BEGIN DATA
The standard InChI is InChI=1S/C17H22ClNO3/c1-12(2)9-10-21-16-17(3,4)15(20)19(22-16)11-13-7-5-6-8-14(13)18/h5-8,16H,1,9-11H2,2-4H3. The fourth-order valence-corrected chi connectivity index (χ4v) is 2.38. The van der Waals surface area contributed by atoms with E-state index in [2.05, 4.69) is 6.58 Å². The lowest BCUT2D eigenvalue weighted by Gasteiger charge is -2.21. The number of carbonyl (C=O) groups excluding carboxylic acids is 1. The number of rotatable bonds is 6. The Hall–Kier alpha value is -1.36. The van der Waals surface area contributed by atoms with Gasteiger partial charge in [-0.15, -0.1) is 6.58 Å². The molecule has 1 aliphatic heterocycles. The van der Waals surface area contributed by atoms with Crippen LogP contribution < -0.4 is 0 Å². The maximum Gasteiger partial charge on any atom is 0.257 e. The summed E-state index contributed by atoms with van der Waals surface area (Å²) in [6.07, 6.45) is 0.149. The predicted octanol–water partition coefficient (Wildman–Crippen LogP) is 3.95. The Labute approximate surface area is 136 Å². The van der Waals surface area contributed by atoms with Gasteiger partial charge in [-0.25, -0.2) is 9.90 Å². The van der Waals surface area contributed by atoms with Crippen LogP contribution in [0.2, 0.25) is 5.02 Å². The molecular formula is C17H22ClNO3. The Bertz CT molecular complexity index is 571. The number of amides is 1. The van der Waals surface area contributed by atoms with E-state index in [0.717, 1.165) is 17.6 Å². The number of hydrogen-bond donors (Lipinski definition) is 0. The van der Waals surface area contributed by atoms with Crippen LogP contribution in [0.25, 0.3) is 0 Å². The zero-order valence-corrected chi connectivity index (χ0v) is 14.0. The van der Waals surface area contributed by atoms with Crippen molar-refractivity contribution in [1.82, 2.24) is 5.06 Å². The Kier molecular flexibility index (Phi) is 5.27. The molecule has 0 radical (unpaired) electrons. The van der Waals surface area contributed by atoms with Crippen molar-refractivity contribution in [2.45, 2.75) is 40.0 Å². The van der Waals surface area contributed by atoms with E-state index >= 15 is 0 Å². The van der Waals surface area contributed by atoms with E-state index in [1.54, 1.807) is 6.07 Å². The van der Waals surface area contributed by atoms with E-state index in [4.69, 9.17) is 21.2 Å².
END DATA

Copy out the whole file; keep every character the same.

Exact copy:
The standard InChI is InChI=1S/C17H22ClNO3/c1-12(2)9-10-21-16-17(3,4)15(20)19(22-16)11-13-7-5-6-8-14(13)18/h5-8,16H,1,9-11H2,2-4H3. The fourth-order valence-corrected chi connectivity index (χ4v) is 2.38. The van der Waals surface area contributed by atoms with E-state index in [2.05, 4.69) is 6.58 Å². The lowest BCUT2D eigenvalue weighted by Gasteiger charge is -2.21. The number of carbonyl (C=O) groups excluding carboxylic acids is 1. The number of rotatable bonds is 6. The Hall–Kier alpha value is -1.36. The van der Waals surface area contributed by atoms with Gasteiger partial charge in [-0.15, -0.1) is 6.58 Å². The molecule has 1 aliphatic heterocycles. The van der Waals surface area contributed by atoms with Crippen LogP contribution < -0.4 is 0 Å². The maximum Gasteiger partial charge on any atom is 0.257 e. The summed E-state index contributed by atoms with van der Waals surface area (Å²) in [6.07, 6.45) is 0.149. The predicted octanol–water partition coefficient (Wildman–Crippen LogP) is 3.95. The Labute approximate surface area is 136 Å². The van der Waals surface area contributed by atoms with Gasteiger partial charge in [-0.25, -0.2) is 9.90 Å². The van der Waals surface area contributed by atoms with Crippen LogP contribution in [0.2, 0.25) is 5.02 Å². The molecular formula is C17H22ClNO3. The Bertz CT molecular complexity index is 571. The number of amides is 1. The van der Waals surface area contributed by atoms with E-state index in [0.717, 1.165) is 17.6 Å². The number of hydrogen-bond donors (Lipinski definition) is 0. The van der Waals surface area contributed by atoms with Crippen LogP contribution in [0.25, 0.3) is 0 Å². The zero-order valence-corrected chi connectivity index (χ0v) is 14.0. The van der Waals surface area contributed by atoms with Crippen molar-refractivity contribution in [1.82, 2.24) is 5.06 Å². The Kier molecular flexibility index (Phi) is 5.27. The molecule has 0 radical (unpaired) electrons. The van der Waals surface area contributed by atoms with Crippen molar-refractivity contribution in [2.45, 2.75) is 40.0 Å². The van der Waals surface area contributed by atoms with E-state index >= 15 is 0 Å². The van der Waals surface area contributed by atoms with E-state index in [1.54, 1.807) is 6.07 Å². The van der Waals surface area contributed by atoms with E-state index in [4.69, 9.17) is 21.2 Å².